by Stefania Revelli
Corporations, consumers and our reelected commander in chief are facing a cultural climate where health looks like a battlefield. Who’s responsible? Who’s to blame? And, most important, who’s going to pay for it all? Indeed, Americans’ formerly “fun” habits are turning into very public vices. This Halloween marked the year’s biggest candy-buying season, accounting for about 7% of candy makers’ annual sales, according to the National Confectioners Association (MarketWatch.com, 8 October 2012). Yet, according to a Halloween Consumer Study (PDF), 70% of parents would prefer that their children receive more non-candy treats at their neighbors’ doors.
Candy consumption is even among the top ways that Americans “waste” money, according to Yahoo. Also on that list: tobacco (low-income New Yorkers spend a quarter of their annual salary on cigarettes), alcohol ($50 billion per year spent in the US) and sodas ($76 billion per year in the US). Not included in any of those figures, but suggested by the article, were the indirect, long-term health costs.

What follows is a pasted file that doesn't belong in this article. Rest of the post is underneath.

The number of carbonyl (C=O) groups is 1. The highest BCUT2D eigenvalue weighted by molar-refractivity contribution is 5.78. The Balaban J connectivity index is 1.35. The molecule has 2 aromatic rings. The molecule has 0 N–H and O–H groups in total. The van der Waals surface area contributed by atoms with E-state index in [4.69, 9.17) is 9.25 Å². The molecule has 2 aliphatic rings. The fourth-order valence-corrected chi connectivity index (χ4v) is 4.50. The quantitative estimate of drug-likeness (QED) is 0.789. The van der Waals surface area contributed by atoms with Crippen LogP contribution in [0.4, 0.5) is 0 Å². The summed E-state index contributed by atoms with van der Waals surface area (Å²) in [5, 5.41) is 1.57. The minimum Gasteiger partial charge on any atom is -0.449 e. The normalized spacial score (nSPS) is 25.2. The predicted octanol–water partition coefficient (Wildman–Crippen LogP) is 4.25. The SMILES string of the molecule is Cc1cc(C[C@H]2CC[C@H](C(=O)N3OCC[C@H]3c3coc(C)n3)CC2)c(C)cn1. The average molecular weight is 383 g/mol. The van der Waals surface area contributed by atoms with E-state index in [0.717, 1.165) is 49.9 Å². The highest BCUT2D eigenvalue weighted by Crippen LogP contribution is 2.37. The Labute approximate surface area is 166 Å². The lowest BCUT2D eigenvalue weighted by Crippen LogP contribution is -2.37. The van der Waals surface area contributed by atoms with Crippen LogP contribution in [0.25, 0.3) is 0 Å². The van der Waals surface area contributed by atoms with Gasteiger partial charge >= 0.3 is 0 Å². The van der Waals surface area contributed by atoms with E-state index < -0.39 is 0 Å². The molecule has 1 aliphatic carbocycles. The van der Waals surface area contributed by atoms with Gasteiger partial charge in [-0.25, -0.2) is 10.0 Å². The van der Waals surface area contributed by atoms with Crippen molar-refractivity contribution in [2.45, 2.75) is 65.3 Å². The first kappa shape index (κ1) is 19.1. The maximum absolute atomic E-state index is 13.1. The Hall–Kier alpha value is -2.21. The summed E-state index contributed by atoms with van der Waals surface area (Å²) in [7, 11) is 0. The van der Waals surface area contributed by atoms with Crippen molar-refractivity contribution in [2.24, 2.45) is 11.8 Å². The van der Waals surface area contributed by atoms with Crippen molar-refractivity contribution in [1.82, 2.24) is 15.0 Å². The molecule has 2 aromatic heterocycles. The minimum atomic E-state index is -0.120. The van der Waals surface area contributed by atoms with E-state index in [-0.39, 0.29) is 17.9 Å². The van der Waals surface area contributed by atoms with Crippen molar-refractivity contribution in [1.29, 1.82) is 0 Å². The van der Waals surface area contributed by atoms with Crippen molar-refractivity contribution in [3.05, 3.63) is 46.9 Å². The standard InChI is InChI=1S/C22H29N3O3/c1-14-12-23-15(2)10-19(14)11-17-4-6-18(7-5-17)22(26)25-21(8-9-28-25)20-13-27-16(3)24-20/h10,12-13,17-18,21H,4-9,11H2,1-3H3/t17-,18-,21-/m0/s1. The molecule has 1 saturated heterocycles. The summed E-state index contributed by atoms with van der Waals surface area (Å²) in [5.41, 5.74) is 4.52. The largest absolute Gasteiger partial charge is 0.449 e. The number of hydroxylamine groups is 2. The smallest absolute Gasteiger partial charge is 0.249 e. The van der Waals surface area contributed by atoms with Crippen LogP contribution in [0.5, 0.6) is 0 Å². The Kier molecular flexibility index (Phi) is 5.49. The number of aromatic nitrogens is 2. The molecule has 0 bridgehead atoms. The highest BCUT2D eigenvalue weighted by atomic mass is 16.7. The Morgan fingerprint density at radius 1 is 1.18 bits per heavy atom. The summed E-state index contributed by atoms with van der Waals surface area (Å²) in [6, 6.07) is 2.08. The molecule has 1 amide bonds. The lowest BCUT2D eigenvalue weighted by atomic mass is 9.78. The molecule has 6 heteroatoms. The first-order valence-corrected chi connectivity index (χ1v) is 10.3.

Personal health is more publicly visible now, and it’s more frequently raising questions of social responsibility. A report from Allstate says that obese drivers and passengers use more gas — 1 billion gallons of “wasted” gas per year in the US, to be exact. According to the US Energy Department, an extra 100 pounds in someone’s car can reduce MPG by up to 2% (ChicagoTribune.com, 8 October 2012).
Consumers are looking for supportive allies when it comes to health. Marketers, regardless of their political affiliations, need to demonstrate how brands help the buyer’s health first, and everyone else’s wellbeing a close second. Everyone — but especially those marketing snacks, sweets or other indulgences — can benefit by balancing fun and escape with “offsetting” campaigns. It’s time to turn marketers’ drive for “share of stomach” into striving toward a mutually beneficial goal.